How one Electric Car Handles Snow, Reindeer, and Being Put Inside a Freezer

volvo c30 photoFully Charged/Video screen capture

Fellow TreeHugger Jacob Gordon already took the Volvo C30 electric car for a spin in Sweden. But given that Sweden can get pretty darned cold, and knowing that battery performance in cold weather has often been seen as an obstacle for electric vehicles, you have to wonder how the Volvo C30 will perform when the temperatures dip.

We've already seen Nissan adding a more efficient heater to the 2013 LEAF to improve cold weather performance, now Robert Llewellyn took a trip to Kiruna, Sweden, inside the Arctic Circle to explore how the Swede's were handling the issue of temperature. (Having first taken a ride in a new Bluebird electric delivery vehicle that looks a lot like an old electric milk float.)

volvo c30 deep freeze photoFully Charged/Video screen capture

What's cool about the Volvo C30 test drive is the mild Swedish winter weather (5 or 6 degrees below freezing) was not considered cold enough for Volvo's tastes, so they stuck the cars in a deep freeze to chill them to minus 25 degrees centigrade to fully demonstrate how the heaters work. Using an innovative combination of an electric immersion heater, an electric ptc element (like a hair dryer), and a bioethanol fuel-based heater, the system can dramatically reduce the strain on the car's batteries and increase driving range.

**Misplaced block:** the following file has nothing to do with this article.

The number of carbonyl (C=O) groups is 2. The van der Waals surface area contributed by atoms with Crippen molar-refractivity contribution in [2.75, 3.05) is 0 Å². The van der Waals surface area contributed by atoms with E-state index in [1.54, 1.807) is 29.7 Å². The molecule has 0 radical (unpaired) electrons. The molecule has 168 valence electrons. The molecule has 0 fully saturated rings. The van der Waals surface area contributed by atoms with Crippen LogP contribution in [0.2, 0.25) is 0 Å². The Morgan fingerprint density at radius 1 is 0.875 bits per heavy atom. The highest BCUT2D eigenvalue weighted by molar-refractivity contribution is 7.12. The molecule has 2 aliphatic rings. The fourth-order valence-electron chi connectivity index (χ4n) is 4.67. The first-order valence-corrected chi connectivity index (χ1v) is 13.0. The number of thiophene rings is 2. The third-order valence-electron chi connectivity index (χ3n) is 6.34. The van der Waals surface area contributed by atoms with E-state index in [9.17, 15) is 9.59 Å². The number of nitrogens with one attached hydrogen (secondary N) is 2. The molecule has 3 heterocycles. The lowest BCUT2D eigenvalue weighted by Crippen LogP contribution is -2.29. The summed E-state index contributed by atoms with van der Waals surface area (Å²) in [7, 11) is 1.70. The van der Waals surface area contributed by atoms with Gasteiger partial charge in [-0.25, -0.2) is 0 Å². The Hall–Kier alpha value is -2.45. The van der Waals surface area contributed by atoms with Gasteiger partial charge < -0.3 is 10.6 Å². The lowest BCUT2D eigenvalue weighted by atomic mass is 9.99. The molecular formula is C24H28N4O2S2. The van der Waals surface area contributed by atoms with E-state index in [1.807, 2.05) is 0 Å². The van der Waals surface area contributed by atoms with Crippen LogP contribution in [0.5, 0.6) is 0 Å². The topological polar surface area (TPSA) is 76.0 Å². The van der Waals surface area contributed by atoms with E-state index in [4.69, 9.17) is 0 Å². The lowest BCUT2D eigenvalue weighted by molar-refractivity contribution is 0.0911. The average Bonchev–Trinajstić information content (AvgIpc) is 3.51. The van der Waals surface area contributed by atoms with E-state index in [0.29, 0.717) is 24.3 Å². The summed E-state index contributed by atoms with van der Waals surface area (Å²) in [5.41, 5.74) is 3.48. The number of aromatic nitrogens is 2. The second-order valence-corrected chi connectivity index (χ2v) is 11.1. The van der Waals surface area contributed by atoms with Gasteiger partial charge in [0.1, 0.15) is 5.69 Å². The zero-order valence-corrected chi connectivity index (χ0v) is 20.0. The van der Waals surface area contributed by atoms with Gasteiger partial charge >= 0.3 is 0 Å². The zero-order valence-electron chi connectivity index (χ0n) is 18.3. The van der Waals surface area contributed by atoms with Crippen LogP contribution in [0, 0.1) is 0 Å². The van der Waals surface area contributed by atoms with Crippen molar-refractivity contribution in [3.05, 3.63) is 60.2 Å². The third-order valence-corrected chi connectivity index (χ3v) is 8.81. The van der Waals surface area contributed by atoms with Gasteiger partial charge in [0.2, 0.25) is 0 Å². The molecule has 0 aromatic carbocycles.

It's pretty neat, and Llewellyn looks suitably impressed, if a little cold. We don't get the official figures on the range, but Mr Llewllyn tells us he used less than half the battery on his long drive into "the middle of nowhere". (Unless I missed it, he didn't give us the actual distance.)

How one Electric Car Handles Snow, Reindeer, and Being Put Inside a Freezer
When Volvo tests its electric cars' cold weather performance, it does so in style.

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